- "Once you're in an environment where sanctions come off investors can step in and lend new money to the country," Conelius said. "We can be faster than the IMF. Not bigger, but really quick in terms of getting further investments into the country in oil and other supplies. Because we're already invested. We want the country to recover as much as anybody."
2. Making sense of Trump's tweet about the Fed and China
President Trump tweeted an interesting combination of truth, non-sequiturs and lies on Tuesday:
"China is adding great stimulus to its economy while at the same time keeping interest rates low. Our Federal Reserve has incessantly lifted interest rates, even though inflation is very low, and instituted a very big dose of quantitative tightening. We have the potential to go...
"...up like a rocket if we did some lowering of rates, like one point, and some quantitative easing. Yes, we are doing very well at 3.2% GDP, but with our wonderfully low inflation, we could be setting major records &, at the same time, make our National Debt start to look small!"
The facts: China added stimulus to its economy recently, but it's quaint compared to the military industrial and farm-aid spending added by the U.S. under Trump. China's stimulus has also come largely from the fiscal side — tax and fee cuts and looser lending standards — rather than the central bank.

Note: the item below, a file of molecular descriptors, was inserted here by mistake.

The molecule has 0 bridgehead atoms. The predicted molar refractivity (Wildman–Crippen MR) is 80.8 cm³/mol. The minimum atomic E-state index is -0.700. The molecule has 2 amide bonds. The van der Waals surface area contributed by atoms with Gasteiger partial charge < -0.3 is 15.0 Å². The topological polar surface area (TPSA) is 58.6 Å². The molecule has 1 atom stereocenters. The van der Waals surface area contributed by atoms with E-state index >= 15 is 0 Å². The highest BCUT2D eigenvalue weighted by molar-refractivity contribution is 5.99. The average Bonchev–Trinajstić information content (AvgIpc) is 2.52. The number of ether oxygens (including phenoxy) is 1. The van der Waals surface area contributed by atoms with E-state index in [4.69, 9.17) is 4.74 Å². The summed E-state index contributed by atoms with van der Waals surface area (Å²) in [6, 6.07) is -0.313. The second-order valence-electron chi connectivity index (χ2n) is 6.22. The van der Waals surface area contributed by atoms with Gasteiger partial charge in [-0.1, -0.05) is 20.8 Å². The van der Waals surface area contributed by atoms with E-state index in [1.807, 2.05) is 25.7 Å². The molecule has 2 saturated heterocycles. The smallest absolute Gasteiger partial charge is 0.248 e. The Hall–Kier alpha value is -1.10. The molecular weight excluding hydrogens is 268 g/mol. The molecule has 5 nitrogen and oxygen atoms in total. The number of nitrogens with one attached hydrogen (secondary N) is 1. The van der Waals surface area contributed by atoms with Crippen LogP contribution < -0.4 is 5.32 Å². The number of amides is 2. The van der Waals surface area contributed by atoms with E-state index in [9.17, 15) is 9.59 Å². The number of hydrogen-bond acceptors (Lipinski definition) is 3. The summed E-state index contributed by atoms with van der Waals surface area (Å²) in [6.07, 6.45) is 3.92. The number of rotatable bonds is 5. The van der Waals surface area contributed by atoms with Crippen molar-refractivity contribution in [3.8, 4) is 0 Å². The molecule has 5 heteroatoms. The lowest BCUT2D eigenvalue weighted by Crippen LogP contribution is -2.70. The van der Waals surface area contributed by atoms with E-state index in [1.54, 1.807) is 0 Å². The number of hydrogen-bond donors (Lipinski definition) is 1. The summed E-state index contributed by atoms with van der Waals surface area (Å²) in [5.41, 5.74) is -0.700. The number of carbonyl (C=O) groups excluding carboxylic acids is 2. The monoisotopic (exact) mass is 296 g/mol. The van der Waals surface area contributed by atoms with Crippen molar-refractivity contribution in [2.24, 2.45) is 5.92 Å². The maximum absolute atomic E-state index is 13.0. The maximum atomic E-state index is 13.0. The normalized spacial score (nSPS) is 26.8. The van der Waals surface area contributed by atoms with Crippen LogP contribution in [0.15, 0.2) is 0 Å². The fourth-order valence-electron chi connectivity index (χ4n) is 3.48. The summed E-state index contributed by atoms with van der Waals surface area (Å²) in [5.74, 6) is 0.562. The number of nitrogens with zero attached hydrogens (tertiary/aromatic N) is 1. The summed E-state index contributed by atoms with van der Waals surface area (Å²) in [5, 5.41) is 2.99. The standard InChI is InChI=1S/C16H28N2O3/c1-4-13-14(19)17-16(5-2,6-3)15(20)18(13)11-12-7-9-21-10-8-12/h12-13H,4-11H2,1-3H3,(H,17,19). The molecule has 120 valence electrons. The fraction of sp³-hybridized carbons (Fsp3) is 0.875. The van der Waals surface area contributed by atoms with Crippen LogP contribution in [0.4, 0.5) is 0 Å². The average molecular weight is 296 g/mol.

- China's central bank has reduced the reserve requirements ratio (RRR) for banks, but has not lowered its policy rate — the thing Trump is calling on the Fed to do — since October 2015. China's central bank policy rate is about 2% higher than the U.S. rate.
- China's RRR — 14% for large institutions and 12% for small ones — even after recent cuts is significantly higher than that of the U.S. (10% and 3%).
- The Fed raised rates in 2015 for the first time in nearly a decade and has backed off of the expected quantitative tightening it was set to engage in this year.
3. Bets are increasing that the Fed will cut interest rates
Investors are raising their expectations that the Federal Reserve will cut rates at least once this year, ahead of today's Fed policy meeting.
Driving the news: Fed funds futures prices show traders see a 65% chance the Fed cuts rates at least once this year and a greater than 20% chance of 2 rate cuts, according to CME Group's FedWatch tool. Bets on more than 1 rate hike have picked up notably over the past month.
- "Markets have frequently underestimated Federal Reserve actions over the last few years, but lately the skepticism has been striking," LPL Financial chief investment strategist John Lynch said in a note to clients.
Flashback: The Fed forecast raising rates 3 times coming into 2019 and had predicted 2 rate increases as recently as January.